Event Report: Matthew Broadhead at Unveil'd Photo Festival 2016

University of Brighton graduate, Matthew Broadhead, was selected to visit and report back on this years Unveil'd photo festival via Photograd. During his visit, Matthew took over the Photograd Instagram and has since written a very detailed and comprehensive report of his experience of the festival. We've decided to include the first section of his report here, alongside some of his images taken during the weekend, and hope that our readers would like to read the report in full on Matthew's website.

We would like to thank Tom at Unveil'd for encouraging and supporting our call out, and Matthew for being a fantastic reporter.


My name is Matthew Broadhead, I was selected to exhibit in Exeter Phoenix in South Devon for Unveil’d Open 2016. Also being chosen by Photograd to be the event reporter for Unveil’d I was in Exeter and present at a selection of scheduled events throughout Friday 21st, Saturday 22nd and Sunday 23rd October.

The first event I attended was Project Management in the Arts held by Daisi from midday until 2:30pm at Exeter Library in The Rougemont Room. Daisi are the Arts Education Partnership organization for Devon and Torbay started in 1995. To summarize, they provide information, advice and development opportunities for artists, young people and educators. Ruth Cohen delivered the talk and the presentation provided an introduction to the organisation along with case studies of what they’ve done recently as part of their initiative. 

Images by Matthew Broadhead from the  Project Management in the Arts  event held by  Dais i at Unveil'd 2016

Images by Matthew Broadhead from the Project Management in the Arts event held by Daisi at Unveil'd 2016

The workshop aspect was simple but effective, forming groups to conjure a response to a commission for charities including Cancer Research UK and The National Trust considering a programme and who/what it’s target audience to enrich is. It highlighted important questions unearthed during the process of creating a proposition for funding and then the endeavour to answer the questions and deliver. Many of the students who attended the talk were Plymouth College of Art students studying BA (Hons) Photography in their third year and Louise Fago-Ruskin, lecturer in photography at Plymouth College of Art, approached me after the workshop to deliver a talk to her students about my body of work Heimr exhibited at Exeter Phoenix for Unveil’d Open. I was very pleased to oblige and we went over to the venue after Daisi’s workshop. I had a very positive experience talking about my work and practice after graduating from Brighton University for around three quarters of an hour.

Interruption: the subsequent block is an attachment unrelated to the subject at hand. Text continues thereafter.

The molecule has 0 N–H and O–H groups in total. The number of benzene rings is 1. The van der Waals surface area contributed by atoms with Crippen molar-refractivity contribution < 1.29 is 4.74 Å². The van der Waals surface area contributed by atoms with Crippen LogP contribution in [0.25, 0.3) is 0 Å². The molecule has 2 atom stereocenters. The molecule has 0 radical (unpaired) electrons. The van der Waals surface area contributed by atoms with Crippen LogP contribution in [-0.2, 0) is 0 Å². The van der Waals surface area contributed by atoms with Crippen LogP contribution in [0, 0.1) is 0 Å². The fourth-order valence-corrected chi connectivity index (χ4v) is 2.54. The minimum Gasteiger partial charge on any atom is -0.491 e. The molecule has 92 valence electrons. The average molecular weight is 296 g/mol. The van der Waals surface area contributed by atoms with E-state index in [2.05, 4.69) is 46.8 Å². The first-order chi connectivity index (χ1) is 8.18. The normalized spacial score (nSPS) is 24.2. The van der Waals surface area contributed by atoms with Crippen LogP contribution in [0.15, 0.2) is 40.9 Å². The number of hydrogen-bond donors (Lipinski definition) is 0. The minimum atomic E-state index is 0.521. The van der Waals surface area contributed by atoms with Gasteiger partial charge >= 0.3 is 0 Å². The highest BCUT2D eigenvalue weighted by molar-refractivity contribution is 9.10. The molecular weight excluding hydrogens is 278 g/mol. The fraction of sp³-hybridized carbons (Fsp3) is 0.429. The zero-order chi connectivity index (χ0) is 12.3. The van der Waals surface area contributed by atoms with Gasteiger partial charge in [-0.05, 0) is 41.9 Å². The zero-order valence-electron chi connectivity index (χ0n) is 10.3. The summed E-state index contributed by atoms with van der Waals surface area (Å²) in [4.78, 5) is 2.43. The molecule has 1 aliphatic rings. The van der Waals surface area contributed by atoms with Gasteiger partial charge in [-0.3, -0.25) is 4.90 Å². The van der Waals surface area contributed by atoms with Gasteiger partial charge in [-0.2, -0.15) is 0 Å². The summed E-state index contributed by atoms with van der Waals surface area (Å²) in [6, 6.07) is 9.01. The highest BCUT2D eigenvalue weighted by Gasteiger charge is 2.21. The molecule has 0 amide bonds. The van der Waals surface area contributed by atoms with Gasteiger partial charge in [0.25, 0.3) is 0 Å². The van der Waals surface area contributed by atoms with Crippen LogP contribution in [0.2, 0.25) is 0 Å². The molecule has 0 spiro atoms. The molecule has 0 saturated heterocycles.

Heimr  exhibited at Exeter Phoenix for Unveil’d Open  by Matthew Broadhead

Heimr exhibited at Exeter Phoenix for Unveil’d Open by Matthew Broadhead

Matthew Broadhead speaking to Plymouth College of Art students

Matthew Broadhead speaking to Plymouth College of Art students

Heimr  exhibited at Exeter Phoenix for Unveil’d Open  by Matthew Broadhead

Heimr exhibited at Exeter Phoenix for Unveil’d Open by Matthew Broadhead

Heimr  exhibited at Exeter Phoenix for Unveil’d Open  by Matthew Broadhead

Heimr exhibited at Exeter Phoenix for Unveil’d Open by Matthew Broadhead

I left Exeter Phoenix and walked up to Rougemont Gardens behind Exeter Library, one of multiple different locations of the Towers exhibition. On the Unveil’d website, the exhibition was described as a series of large-scale images on show throughout public grounds in the city of Exeter, curated in response to the fortification of Exeter’s Roman wall in the 13th century. They wrote:

“Tracing its history, the wall surrounded institutions of central powerhouses; government, religion and military. The construction of ten towers were built to protect and observe the city, bringing forth tensions of boundaries and their role in defining the city and more widely how we deal with place. The city wall itself was constructed in response to the geology of the land, in particular the strategic placing of five gates reflecting the movement of the river.”

The setting of each exhibit correlated with the locations of these ten towers. The images were printed on strong weather resistant material with a loop at the top and bottom for scaffolding tubes to pass through. This particular piece consisted of four panels with a single large format image on each side by the artists Jessica Lennan, Oliver Udy, Eva Cooney and Glauco Canalis. All of the imagery was evocative of environment, both with and without human presence. Eva Cooney’s dramatic piece particularly reflects the movement of the river through Exeter. A few minutes walk through Rougemont Gardens in the green space elevated between Exeter Phoenix and the rear entrance of the Royal Albert Museum there was a single piece by Tim Mills titled Overdale Road from his project Twelve Shilling Paradise. The garden study depicted a fish tank with live goldfish positioned on bubble wrap on a piece of wooden furniture. The concept of the exhibition and ideas ruminating in this photograph make me consider the transience not so much of the environment but more of the existence of humanity within it. The detail shot shows a ladybird and the whole front and back of this piece were covered with them, adding another dimension to the piece.